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I want to prove the following:

Let $f:X\rightarrow Y$ be a bijection. $f$ is an homeomorphism iff ($f(U)$ is open iff $U$ is open in $X$)

Starting from the usual definition for an homeomorphism: bijective map which is continuous and has continuous inverse.

The "only if" part of the proof is fairly easy: I let $f$ be an homeomorphism and then prove the "iff" in the parentheses.

The reciprocal is what boggles me: I let the proposition "$f(U)$ is open iff $U$ is open in $X$" be true. I do not know how to use it to prove that $f$ is an homeomorphism.

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  • $\begingroup$ Is your definition of continuous "the preimage of an open set is again open"? $\endgroup$ – Andres Mejia Jan 16 '17 at 19:59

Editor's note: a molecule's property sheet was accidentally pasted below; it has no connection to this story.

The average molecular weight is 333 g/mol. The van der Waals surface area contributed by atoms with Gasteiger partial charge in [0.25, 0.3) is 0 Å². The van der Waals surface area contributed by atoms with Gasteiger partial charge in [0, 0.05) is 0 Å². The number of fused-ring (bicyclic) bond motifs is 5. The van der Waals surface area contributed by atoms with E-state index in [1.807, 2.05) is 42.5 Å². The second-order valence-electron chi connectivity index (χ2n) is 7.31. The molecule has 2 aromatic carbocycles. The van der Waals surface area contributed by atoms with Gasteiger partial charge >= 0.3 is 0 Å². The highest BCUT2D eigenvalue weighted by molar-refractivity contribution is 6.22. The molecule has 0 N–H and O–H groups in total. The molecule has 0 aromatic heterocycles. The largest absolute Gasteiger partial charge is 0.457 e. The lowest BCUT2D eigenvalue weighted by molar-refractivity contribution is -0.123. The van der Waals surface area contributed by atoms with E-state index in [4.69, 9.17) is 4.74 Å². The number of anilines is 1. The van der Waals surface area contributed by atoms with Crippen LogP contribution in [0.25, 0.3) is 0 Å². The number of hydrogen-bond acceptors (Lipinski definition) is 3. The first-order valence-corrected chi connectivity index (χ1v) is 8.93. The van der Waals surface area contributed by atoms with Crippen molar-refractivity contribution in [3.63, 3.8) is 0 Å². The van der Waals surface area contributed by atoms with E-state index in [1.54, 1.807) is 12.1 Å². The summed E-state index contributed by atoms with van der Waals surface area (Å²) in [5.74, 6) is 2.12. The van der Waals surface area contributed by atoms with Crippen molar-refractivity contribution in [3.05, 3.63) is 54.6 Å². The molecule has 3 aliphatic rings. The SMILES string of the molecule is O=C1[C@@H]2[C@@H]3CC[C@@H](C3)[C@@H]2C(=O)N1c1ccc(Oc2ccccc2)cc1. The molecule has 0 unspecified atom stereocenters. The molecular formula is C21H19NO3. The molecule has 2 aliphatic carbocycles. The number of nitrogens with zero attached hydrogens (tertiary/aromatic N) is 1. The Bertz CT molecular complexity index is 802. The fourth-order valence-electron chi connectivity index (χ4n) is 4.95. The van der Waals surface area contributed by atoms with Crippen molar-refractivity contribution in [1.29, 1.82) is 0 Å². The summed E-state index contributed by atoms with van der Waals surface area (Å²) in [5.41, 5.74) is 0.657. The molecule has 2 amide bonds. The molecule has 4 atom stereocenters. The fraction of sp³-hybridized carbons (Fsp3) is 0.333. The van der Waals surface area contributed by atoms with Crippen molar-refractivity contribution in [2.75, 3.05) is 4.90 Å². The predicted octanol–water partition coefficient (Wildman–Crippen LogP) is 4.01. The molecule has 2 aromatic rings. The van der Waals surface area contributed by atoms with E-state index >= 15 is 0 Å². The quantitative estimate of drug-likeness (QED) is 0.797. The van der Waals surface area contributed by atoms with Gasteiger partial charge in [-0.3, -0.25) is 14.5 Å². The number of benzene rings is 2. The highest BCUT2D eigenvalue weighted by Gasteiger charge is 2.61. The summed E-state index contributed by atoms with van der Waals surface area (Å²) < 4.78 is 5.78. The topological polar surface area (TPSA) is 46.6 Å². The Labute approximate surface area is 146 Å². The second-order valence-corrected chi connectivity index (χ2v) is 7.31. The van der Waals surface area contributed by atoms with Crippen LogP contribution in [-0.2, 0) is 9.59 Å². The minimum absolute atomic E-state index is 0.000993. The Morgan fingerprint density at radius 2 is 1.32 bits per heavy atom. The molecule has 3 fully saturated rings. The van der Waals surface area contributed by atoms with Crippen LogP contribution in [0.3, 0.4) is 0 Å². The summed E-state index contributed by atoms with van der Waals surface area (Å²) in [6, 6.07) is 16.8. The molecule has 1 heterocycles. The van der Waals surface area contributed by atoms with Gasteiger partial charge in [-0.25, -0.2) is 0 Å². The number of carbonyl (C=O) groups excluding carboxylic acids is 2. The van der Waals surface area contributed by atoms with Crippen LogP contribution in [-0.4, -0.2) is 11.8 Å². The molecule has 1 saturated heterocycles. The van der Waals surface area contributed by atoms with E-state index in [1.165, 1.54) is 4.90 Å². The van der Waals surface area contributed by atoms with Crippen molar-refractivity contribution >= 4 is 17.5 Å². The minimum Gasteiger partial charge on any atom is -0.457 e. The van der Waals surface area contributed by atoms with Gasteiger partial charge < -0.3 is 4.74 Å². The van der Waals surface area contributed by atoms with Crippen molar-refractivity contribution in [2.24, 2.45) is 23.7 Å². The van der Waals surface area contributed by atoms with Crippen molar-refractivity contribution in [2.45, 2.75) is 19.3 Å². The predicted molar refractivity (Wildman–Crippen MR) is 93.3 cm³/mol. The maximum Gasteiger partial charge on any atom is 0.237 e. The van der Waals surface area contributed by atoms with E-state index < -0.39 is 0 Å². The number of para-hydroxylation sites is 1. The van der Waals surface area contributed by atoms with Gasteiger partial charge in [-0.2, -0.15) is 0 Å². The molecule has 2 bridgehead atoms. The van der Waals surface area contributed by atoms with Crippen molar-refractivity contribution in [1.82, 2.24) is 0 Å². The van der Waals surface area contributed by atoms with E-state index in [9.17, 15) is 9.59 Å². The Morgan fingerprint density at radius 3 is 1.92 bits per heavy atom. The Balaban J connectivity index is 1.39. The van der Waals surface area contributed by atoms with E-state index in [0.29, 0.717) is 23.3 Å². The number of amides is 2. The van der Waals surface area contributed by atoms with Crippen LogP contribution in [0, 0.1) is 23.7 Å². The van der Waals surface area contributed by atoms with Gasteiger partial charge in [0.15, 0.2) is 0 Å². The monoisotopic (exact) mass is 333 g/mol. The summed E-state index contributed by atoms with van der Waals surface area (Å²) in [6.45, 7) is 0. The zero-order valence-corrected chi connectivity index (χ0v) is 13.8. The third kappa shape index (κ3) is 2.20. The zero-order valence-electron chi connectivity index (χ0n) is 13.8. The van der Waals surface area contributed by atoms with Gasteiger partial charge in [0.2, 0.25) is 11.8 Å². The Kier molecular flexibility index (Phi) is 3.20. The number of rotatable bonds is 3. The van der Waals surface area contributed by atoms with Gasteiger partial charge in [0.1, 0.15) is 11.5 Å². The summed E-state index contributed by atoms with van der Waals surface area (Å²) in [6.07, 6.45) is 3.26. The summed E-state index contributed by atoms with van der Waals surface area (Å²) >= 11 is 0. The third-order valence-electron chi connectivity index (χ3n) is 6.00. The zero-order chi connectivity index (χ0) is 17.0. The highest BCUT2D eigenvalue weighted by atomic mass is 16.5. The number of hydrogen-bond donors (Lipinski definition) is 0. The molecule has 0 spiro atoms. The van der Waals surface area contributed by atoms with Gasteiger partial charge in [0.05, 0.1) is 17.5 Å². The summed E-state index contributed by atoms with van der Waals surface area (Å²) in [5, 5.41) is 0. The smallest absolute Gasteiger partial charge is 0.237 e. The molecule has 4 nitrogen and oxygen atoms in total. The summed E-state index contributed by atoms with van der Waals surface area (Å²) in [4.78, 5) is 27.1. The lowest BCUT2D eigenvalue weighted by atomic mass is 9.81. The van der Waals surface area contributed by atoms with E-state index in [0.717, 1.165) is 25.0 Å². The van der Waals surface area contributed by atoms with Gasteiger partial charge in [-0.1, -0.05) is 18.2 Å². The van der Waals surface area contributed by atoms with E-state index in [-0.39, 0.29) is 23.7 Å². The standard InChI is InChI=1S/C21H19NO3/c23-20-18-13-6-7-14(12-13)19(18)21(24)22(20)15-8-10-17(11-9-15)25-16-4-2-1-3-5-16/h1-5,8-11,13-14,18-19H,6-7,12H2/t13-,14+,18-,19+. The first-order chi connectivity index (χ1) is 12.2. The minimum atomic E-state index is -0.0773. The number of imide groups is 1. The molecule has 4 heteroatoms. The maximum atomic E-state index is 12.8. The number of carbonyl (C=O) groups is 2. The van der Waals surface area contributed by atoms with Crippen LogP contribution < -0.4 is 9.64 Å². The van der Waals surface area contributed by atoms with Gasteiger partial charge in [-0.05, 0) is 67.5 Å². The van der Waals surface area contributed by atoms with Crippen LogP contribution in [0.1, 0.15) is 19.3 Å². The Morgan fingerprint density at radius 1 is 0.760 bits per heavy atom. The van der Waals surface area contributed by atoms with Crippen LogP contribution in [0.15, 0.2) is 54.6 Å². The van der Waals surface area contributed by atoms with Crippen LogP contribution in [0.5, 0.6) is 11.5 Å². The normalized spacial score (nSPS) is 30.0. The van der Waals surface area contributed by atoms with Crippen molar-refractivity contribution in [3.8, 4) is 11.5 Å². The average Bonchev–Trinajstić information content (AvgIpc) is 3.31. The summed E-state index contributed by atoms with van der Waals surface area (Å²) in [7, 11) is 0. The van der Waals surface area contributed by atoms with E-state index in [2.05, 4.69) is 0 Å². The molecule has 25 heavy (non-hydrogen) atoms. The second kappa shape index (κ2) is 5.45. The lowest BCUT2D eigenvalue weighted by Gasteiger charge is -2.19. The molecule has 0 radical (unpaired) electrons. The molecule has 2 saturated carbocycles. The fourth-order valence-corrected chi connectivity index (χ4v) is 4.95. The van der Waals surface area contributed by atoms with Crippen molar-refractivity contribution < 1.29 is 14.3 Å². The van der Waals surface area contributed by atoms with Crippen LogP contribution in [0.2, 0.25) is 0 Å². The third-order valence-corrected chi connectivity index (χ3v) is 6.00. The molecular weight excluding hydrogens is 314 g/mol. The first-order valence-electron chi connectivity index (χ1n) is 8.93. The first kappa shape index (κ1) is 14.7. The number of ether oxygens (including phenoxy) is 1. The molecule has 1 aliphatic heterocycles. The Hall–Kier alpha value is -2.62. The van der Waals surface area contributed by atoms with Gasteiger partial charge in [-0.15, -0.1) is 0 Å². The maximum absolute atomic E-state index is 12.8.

• $\begingroup$ @AndresMejia Yes, that's right. $\endgroup$ – Soap Jan 16 '17 at 21:47
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Well, let $U \subseteq Y$ be open. Then there exists some $V$ so that $f(V)=U$ (because $f$ is bijective), and in particular, the preimage of $U$ is exactly $V$, which is open by our hypothesis that

$f(V)=U$ open $\implies$ $V$ is open.

Hence the preimage of an open set is again open, showing $f$ continuous.

The same argument (more or less) goes for showing that $f^{-1}$ is continuous.

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If $f^{-1}(U)$ is open $\forall U $ open set follows f is continuous. Now, f is a bijection, then there exists its inverse function. If $f (U)=(f^{-1}) ^{-1 }(U)$ is open $\forall U $ open, then $f^{-1}$ is continuous for the same theorem.

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  • $\begingroup$ I know that it is standard, but I must admit that your notation for preimage and inverse are somewhat confusing in your last sentence, unless you already know what to look for. $\endgroup$ – Andres Mejia Jan 16 '17 at 20:01

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